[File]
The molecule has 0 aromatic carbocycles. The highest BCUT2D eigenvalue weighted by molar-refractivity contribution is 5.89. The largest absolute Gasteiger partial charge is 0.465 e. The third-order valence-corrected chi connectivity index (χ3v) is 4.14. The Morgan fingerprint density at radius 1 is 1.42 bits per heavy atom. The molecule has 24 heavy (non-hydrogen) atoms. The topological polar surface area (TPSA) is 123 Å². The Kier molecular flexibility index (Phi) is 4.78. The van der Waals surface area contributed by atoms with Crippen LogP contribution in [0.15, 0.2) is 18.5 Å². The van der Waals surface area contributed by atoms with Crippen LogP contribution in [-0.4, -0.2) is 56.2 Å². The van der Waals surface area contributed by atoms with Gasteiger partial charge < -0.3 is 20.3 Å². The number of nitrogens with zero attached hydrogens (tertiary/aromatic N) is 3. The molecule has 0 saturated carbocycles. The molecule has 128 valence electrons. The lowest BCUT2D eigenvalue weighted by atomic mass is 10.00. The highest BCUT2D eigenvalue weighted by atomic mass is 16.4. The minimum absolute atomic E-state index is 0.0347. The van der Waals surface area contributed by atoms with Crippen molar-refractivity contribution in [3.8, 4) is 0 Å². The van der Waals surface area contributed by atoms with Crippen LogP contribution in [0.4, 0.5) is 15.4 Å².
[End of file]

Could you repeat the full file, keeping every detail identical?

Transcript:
The molecule has 0 aromatic carbocycles. The highest BCUT2D eigenvalue weighted by molar-refractivity contribution is 5.89. The largest absolute Gasteiger partial charge is 0.465 e. The third-order valence-corrected chi connectivity index (χ3v) is 4.14. The Morgan fingerprint density at radius 1 is 1.42 bits per heavy atom. The molecule has 24 heavy (non-hydrogen) atoms. The topological polar surface area (TPSA) is 123 Å². The Kier molecular flexibility index (Phi) is 4.78. The van der Waals surface area contributed by atoms with Crippen LogP contribution in [0.15, 0.2) is 18.5 Å². The van der Waals surface area contributed by atoms with Crippen LogP contribution in [-0.4, -0.2) is 56.2 Å². The van der Waals surface area contributed by atoms with Gasteiger partial charge < -0.3 is 20.3 Å². The number of nitrogens with zero attached hydrogens (tertiary/aromatic N) is 3. The molecule has 0 saturated carbocycles. The molecule has 128 valence electrons. The lowest BCUT2D eigenvalue weighted by atomic mass is 10.00. The highest BCUT2D eigenvalue weighted by atomic mass is 16.4. The minimum absolute atomic E-state index is 0.0347. The van der Waals surface area contributed by atoms with Crippen molar-refractivity contribution in [3.8, 4) is 0 Å². The van der Waals surface area contributed by atoms with Crippen LogP contribution in [0.4, 0.5) is 15.4 Å².